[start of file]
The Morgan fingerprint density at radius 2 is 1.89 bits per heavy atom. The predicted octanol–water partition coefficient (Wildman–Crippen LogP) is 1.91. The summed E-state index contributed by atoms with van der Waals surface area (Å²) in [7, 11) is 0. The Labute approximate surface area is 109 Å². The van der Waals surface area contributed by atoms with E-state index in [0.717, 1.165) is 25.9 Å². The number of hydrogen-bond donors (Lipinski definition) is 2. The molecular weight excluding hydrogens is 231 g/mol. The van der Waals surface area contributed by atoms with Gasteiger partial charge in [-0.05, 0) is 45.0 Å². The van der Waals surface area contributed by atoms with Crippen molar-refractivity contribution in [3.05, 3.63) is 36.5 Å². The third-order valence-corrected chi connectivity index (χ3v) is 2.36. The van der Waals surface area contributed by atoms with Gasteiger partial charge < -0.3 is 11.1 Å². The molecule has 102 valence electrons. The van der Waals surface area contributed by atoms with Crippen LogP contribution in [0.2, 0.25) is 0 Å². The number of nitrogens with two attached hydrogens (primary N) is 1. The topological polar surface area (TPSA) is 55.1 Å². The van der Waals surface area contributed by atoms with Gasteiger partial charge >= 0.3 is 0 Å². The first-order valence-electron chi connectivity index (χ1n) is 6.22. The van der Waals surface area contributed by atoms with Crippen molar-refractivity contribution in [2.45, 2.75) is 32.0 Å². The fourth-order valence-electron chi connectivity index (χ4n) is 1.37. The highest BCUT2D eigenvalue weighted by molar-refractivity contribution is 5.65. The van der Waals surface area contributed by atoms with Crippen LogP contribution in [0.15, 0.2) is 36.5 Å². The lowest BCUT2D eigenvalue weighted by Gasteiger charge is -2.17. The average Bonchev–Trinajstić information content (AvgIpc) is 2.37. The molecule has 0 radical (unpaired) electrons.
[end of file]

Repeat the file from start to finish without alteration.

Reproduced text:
The Morgan fingerprint density at radius 2 is 1.89 bits per heavy atom. The predicted octanol–water partition coefficient (Wildman–Crippen LogP) is 1.91. The summed E-state index contributed by atoms with van der Waals surface area (Å²) in [7, 11) is 0. The Labute approximate surface area is 109 Å². The van der Waals surface area contributed by atoms with E-state index in [0.717, 1.165) is 25.9 Å². The number of hydrogen-bond donors (Lipinski definition) is 2. The molecular weight excluding hydrogens is 231 g/mol. The van der Waals surface area contributed by atoms with Gasteiger partial charge in [-0.05, 0) is 45.0 Å². The van der Waals surface area contributed by atoms with Crippen molar-refractivity contribution in [3.05, 3.63) is 36.5 Å². The third-order valence-corrected chi connectivity index (χ3v) is 2.36. The van der Waals surface area contributed by atoms with Gasteiger partial charge < -0.3 is 11.1 Å². The molecule has 102 valence electrons. The van der Waals surface area contributed by atoms with Crippen LogP contribution in [0.2, 0.25) is 0 Å². The number of nitrogens with two attached hydrogens (primary N) is 1. The topological polar surface area (TPSA) is 55.1 Å². The van der Waals surface area contributed by atoms with Gasteiger partial charge >= 0.3 is 0 Å². The first-order valence-electron chi connectivity index (χ1n) is 6.22. The van der Waals surface area contributed by atoms with Crippen molar-refractivity contribution in [2.45, 2.75) is 32.0 Å². The fourth-order valence-electron chi connectivity index (χ4n) is 1.37. The highest BCUT2D eigenvalue weighted by molar-refractivity contribution is 5.65. The van der Waals surface area contributed by atoms with Crippen LogP contribution in [0.15, 0.2) is 36.5 Å². The lowest BCUT2D eigenvalue weighted by Gasteiger charge is -2.17. The average Bonchev–Trinajstić information content (AvgIpc) is 2.37. The molecule has 0 radical (unpaired) electrons.